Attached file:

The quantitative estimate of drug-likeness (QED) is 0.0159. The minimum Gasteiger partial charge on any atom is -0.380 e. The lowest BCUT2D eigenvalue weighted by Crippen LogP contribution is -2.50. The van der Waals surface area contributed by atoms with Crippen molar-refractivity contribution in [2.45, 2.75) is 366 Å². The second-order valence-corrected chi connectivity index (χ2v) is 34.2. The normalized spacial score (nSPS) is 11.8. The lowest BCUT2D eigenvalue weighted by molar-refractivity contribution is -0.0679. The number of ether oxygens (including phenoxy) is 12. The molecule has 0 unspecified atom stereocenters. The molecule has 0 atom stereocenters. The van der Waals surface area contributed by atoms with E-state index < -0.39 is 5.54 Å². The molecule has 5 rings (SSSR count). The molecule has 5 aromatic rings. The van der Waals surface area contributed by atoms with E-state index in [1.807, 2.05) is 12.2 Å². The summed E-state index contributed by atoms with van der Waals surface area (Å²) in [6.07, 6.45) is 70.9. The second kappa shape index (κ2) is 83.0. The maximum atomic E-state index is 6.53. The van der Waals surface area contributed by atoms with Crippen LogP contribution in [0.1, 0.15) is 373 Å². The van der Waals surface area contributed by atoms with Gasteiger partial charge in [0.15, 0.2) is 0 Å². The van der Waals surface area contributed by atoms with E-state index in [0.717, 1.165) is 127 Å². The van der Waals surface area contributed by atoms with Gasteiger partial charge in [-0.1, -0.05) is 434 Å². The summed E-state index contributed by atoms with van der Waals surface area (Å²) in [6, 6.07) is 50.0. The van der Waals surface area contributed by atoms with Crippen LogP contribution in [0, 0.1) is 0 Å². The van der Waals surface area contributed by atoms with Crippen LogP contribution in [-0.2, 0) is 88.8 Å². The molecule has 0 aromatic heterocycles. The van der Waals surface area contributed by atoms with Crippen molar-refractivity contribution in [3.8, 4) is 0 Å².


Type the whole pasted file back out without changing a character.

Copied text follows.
The quantitative estimate of drug-likeness (QED) is 0.0159. The minimum Gasteiger partial charge on any atom is -0.380 e. The lowest BCUT2D eigenvalue weighted by Crippen LogP contribution is -2.50. The van der Waals surface area contributed by atoms with Crippen molar-refractivity contribution in [2.45, 2.75) is 366 Å². The second-order valence-corrected chi connectivity index (χ2v) is 34.2. The normalized spacial score (nSPS) is 11.8. The lowest BCUT2D eigenvalue weighted by molar-refractivity contribution is -0.0679. The number of ether oxygens (including phenoxy) is 12. The molecule has 0 unspecified atom stereocenters. The molecule has 0 atom stereocenters. The van der Waals surface area contributed by atoms with E-state index < -0.39 is 5.54 Å². The molecule has 5 rings (SSSR count). The molecule has 5 aromatic rings. The van der Waals surface area contributed by atoms with E-state index in [1.807, 2.05) is 12.2 Å². The summed E-state index contributed by atoms with van der Waals surface area (Å²) in [6.07, 6.45) is 70.9. The second kappa shape index (κ2) is 83.0. The maximum atomic E-state index is 6.53. The van der Waals surface area contributed by atoms with Crippen LogP contribution in [0.1, 0.15) is 373 Å². The van der Waals surface area contributed by atoms with Gasteiger partial charge in [0.15, 0.2) is 0 Å². The van der Waals surface area contributed by atoms with E-state index in [0.717, 1.165) is 127 Å². The van der Waals surface area contributed by atoms with Gasteiger partial charge in [-0.1, -0.05) is 434 Å². The summed E-state index contributed by atoms with van der Waals surface area (Å²) in [6, 6.07) is 50.0. The van der Waals surface area contributed by atoms with Crippen LogP contribution in [0, 0.1) is 0 Å². The van der Waals surface area contributed by atoms with Crippen LogP contribution in [-0.2, 0) is 88.8 Å². The molecule has 0 aromatic heterocycles. The van der Waals surface area contributed by atoms with Crippen molar-refractivity contribution in [3.8, 4) is 0 Å².